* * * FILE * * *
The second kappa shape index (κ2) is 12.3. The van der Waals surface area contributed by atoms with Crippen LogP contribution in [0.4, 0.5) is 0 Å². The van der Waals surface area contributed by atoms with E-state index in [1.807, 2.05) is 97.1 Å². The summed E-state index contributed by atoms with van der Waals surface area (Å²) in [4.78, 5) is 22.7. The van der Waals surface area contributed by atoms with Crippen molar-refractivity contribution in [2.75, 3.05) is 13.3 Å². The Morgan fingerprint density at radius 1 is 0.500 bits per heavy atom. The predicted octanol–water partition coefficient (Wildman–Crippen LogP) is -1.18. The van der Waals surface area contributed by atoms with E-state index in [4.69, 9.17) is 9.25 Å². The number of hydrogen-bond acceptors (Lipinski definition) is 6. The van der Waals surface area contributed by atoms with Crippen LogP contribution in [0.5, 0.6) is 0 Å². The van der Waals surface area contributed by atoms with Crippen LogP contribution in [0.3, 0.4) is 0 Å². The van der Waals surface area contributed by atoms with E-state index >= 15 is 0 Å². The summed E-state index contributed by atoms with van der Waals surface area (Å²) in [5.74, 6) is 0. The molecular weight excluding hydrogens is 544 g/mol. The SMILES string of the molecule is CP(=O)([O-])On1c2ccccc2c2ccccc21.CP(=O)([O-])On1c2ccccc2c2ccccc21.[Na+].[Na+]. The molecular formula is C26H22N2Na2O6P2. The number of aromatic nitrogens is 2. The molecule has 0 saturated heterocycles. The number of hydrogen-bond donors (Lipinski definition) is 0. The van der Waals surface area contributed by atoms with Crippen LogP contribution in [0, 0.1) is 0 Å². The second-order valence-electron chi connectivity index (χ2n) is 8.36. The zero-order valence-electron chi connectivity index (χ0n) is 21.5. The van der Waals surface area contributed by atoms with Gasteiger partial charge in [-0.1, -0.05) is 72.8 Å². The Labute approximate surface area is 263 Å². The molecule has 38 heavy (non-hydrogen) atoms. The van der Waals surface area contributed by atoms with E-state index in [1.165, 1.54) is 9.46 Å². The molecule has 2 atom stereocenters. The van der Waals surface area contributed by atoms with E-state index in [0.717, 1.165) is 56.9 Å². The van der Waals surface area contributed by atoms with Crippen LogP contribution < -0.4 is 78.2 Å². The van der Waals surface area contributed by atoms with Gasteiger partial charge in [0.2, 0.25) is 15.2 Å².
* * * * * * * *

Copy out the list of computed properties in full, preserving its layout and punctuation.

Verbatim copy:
The second kappa shape index (κ2) is 12.3. The van der Waals surface area contributed by atoms with Crippen LogP contribution in [0.4, 0.5) is 0 Å². The van der Waals surface area contributed by atoms with E-state index in [1.807, 2.05) is 97.1 Å². The summed E-state index contributed by atoms with van der Waals surface area (Å²) in [4.78, 5) is 22.7. The van der Waals surface area contributed by atoms with Crippen molar-refractivity contribution in [2.75, 3.05) is 13.3 Å². The Morgan fingerprint density at radius 1 is 0.500 bits per heavy atom. The predicted octanol–water partition coefficient (Wildman–Crippen LogP) is -1.18. The van der Waals surface area contributed by atoms with E-state index in [4.69, 9.17) is 9.25 Å². The number of hydrogen-bond acceptors (Lipinski definition) is 6. The van der Waals surface area contributed by atoms with Crippen LogP contribution in [0.5, 0.6) is 0 Å². The van der Waals surface area contributed by atoms with Crippen LogP contribution in [0.3, 0.4) is 0 Å². The van der Waals surface area contributed by atoms with E-state index >= 15 is 0 Å². The summed E-state index contributed by atoms with van der Waals surface area (Å²) in [5.74, 6) is 0. The molecular weight excluding hydrogens is 544 g/mol. The SMILES string of the molecule is CP(=O)([O-])On1c2ccccc2c2ccccc21.CP(=O)([O-])On1c2ccccc2c2ccccc21.[Na+].[Na+]. The molecular formula is C26H22N2Na2O6P2. The number of aromatic nitrogens is 2. The molecule has 0 saturated heterocycles. The number of hydrogen-bond donors (Lipinski definition) is 0. The van der Waals surface area contributed by atoms with Crippen LogP contribution in [0, 0.1) is 0 Å². The second-order valence-electron chi connectivity index (χ2n) is 8.36. The zero-order valence-electron chi connectivity index (χ0n) is 21.5. The van der Waals surface area contributed by atoms with Gasteiger partial charge in [-0.1, -0.05) is 72.8 Å². The Labute approximate surface area is 263 Å². The molecule has 38 heavy (non-hydrogen) atoms. The van der Waals surface area contributed by atoms with E-state index in [1.165, 1.54) is 9.46 Å². The molecule has 2 atom stereocenters. The van der Waals surface area contributed by atoms with E-state index in [0.717, 1.165) is 56.9 Å². The van der Waals surface area contributed by atoms with Crippen LogP contribution < -0.4 is 78.2 Å². The van der Waals surface area contributed by atoms with Gasteiger partial charge in [0.2, 0.25) is 15.2 Å².